Delays in Narrowcasting Emergency Alerts Frustrate First Responders

SHARE THIS ARTICLE

Share on facebook
Share on google
Share on twitter
Share on linkedin

A potential delay in implementing upgrades for Wireless Emergency Alerts such as geo-targeting, “has left the public safety community feeling frustrated and disappointed,” a representative of the Harris County Texas Homeland Security and Emergency Management Division has told the FCC. That’s after various telecom factions are telling the Commission they need more time to implement geo-location for WEA messages. Inside Towers quoted the Competitive Carriers Association, the Alliance for Telecommunications Industry Solutions, which is developing the standard, and Apple on the topic yesterday.

Improvements to WEA, like more granular geo-location targeting capabilities, solutions for preserving messages, inclusion of multimedia elements and two-way interaction would make it more likely local public safety and emergency management organizations would use it, Harris County told the Commission in filed comments. Harris County “rarely” uses WEA now because it doesn’t want to potentially alert the entire county when an alert may only pertain to part of it; Harris County and others don’t want to over-warn the public, ultimately making them ignore the alerts.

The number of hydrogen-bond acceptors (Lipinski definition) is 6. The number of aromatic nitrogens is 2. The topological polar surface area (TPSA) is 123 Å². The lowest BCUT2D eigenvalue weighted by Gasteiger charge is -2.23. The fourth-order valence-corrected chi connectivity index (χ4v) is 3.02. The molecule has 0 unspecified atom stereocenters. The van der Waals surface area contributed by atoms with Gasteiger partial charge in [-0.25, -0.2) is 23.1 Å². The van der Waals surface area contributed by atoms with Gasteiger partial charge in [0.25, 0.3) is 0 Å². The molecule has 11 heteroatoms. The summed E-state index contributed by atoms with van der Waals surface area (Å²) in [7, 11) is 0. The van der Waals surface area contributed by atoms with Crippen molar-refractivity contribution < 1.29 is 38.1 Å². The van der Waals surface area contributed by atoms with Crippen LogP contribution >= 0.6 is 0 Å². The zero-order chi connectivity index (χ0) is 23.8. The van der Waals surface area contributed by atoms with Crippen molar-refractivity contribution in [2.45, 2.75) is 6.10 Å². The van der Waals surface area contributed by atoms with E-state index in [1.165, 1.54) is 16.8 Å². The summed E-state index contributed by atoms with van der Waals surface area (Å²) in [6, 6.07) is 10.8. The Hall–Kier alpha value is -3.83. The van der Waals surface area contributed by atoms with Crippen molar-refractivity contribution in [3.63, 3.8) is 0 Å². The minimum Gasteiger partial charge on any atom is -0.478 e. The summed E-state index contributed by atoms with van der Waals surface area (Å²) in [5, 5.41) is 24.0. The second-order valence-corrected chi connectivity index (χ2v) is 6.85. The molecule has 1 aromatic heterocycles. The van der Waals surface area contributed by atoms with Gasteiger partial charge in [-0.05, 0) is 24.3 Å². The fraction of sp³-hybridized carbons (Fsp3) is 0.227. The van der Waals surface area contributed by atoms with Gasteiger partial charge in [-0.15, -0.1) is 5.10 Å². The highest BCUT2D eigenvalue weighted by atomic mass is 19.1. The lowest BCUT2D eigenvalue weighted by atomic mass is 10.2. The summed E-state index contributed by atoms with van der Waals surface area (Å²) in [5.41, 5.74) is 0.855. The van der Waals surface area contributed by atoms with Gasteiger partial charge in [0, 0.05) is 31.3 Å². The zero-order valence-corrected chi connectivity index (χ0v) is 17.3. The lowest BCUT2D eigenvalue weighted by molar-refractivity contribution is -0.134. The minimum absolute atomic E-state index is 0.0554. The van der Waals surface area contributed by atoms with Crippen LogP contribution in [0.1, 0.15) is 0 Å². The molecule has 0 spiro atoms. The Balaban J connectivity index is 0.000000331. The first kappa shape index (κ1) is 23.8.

Yet Verizon says device-based geo-targeting methods could congest carrier networks. “They require that the alert originator’s geographic area ‘polygon’ transmit to the handset, which would require data compression or other clear limits to ensure that limited bandwidth for broadcasting WEA alert is used efficiently and that an alert does not lose too much of its 360 character capacity,” Verizon tells the agency in filed comments reviewed by Inside Towers. Network capacity could also be impacted if many devices in the same cell sector need to communicate with the network to get location and map updates. How quickly a device can obtain a location fix, may depend on whether the device’s location capabilities are turned on, a factor under the control of the handset manufacturer rather than the service provider; and the device’s ability to reach out to a third party (non-carrier) location server.    

The Cellular Telecommunications Industry Association (CTIA), meanwhile, says its members are committed to working with public safety and alert originators to develop the ability to receive and transmit WEA alerts with embedded references on their networks, and to work with mobile device and operating system vendors to implement embedded, “clickable” references. But CTIA says there needs to be more time for development and testing.

August 23, 2017     

Reader Interactions

Leave a Reply

This site uses Akismet to reduce spam. Learn how your comment data is processed.